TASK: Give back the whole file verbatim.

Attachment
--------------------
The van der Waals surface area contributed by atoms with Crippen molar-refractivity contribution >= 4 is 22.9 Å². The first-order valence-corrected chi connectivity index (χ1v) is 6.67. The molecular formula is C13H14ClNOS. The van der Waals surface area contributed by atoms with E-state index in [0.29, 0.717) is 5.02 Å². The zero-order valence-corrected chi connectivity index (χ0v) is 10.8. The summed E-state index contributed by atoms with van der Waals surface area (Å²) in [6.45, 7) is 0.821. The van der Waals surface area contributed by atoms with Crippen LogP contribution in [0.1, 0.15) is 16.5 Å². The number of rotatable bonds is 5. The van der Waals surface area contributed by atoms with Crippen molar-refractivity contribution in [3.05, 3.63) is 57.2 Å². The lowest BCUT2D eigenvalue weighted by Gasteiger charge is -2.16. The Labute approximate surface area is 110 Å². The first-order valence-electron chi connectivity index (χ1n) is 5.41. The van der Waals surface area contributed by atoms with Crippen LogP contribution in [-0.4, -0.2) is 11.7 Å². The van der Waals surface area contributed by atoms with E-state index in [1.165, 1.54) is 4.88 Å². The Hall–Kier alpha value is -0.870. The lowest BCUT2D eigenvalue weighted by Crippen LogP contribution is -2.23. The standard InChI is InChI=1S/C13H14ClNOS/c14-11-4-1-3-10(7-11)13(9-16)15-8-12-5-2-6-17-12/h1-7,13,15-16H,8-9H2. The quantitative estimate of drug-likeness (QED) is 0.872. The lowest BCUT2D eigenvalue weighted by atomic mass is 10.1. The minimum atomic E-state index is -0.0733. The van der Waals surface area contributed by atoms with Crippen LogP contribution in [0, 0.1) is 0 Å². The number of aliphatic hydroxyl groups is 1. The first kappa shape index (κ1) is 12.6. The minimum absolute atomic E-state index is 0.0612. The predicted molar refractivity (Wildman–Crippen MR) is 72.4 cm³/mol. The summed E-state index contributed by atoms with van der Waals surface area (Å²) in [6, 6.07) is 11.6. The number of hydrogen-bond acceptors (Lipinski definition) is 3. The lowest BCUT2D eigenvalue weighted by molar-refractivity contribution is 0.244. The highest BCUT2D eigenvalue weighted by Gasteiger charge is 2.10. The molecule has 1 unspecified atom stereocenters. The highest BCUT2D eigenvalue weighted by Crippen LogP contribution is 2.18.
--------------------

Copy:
The van der Waals surface area contributed by atoms with Crippen molar-refractivity contribution >= 4 is 22.9 Å². The first-order valence-corrected chi connectivity index (χ1v) is 6.67. The molecular formula is C13H14ClNOS. The van der Waals surface area contributed by atoms with E-state index in [0.29, 0.717) is 5.02 Å². The zero-order valence-corrected chi connectivity index (χ0v) is 10.8. The summed E-state index contributed by atoms with van der Waals surface area (Å²) in [6.45, 7) is 0.821. The van der Waals surface area contributed by atoms with Crippen LogP contribution in [0.1, 0.15) is 16.5 Å². The number of rotatable bonds is 5. The van der Waals surface area contributed by atoms with Crippen molar-refractivity contribution in [3.05, 3.63) is 57.2 Å². The lowest BCUT2D eigenvalue weighted by Gasteiger charge is -2.16. The Labute approximate surface area is 110 Å². The first-order valence-electron chi connectivity index (χ1n) is 5.41. The van der Waals surface area contributed by atoms with Crippen LogP contribution in [-0.4, -0.2) is 11.7 Å². The van der Waals surface area contributed by atoms with E-state index in [1.165, 1.54) is 4.88 Å². The Hall–Kier alpha value is -0.870. The lowest BCUT2D eigenvalue weighted by Crippen LogP contribution is -2.23. The standard InChI is InChI=1S/C13H14ClNOS/c14-11-4-1-3-10(7-11)13(9-16)15-8-12-5-2-6-17-12/h1-7,13,15-16H,8-9H2. The quantitative estimate of drug-likeness (QED) is 0.872. The lowest BCUT2D eigenvalue weighted by atomic mass is 10.1. The minimum atomic E-state index is -0.0733. The van der Waals surface area contributed by atoms with Crippen LogP contribution in [0, 0.1) is 0 Å². The number of aliphatic hydroxyl groups is 1. The first kappa shape index (κ1) is 12.6. The minimum absolute atomic E-state index is 0.0612. The predicted molar refractivity (Wildman–Crippen MR) is 72.4 cm³/mol. The summed E-state index contributed by atoms with van der Waals surface area (Å²) in [6, 6.07) is 11.6. The number of hydrogen-bond acceptors (Lipinski definition) is 3. The lowest BCUT2D eigenvalue weighted by molar-refractivity contribution is 0.244. The highest BCUT2D eigenvalue weighted by Gasteiger charge is 2.10. The molecule has 1 unspecified atom stereocenters. The highest BCUT2D eigenvalue weighted by Crippen LogP contribution is 2.18.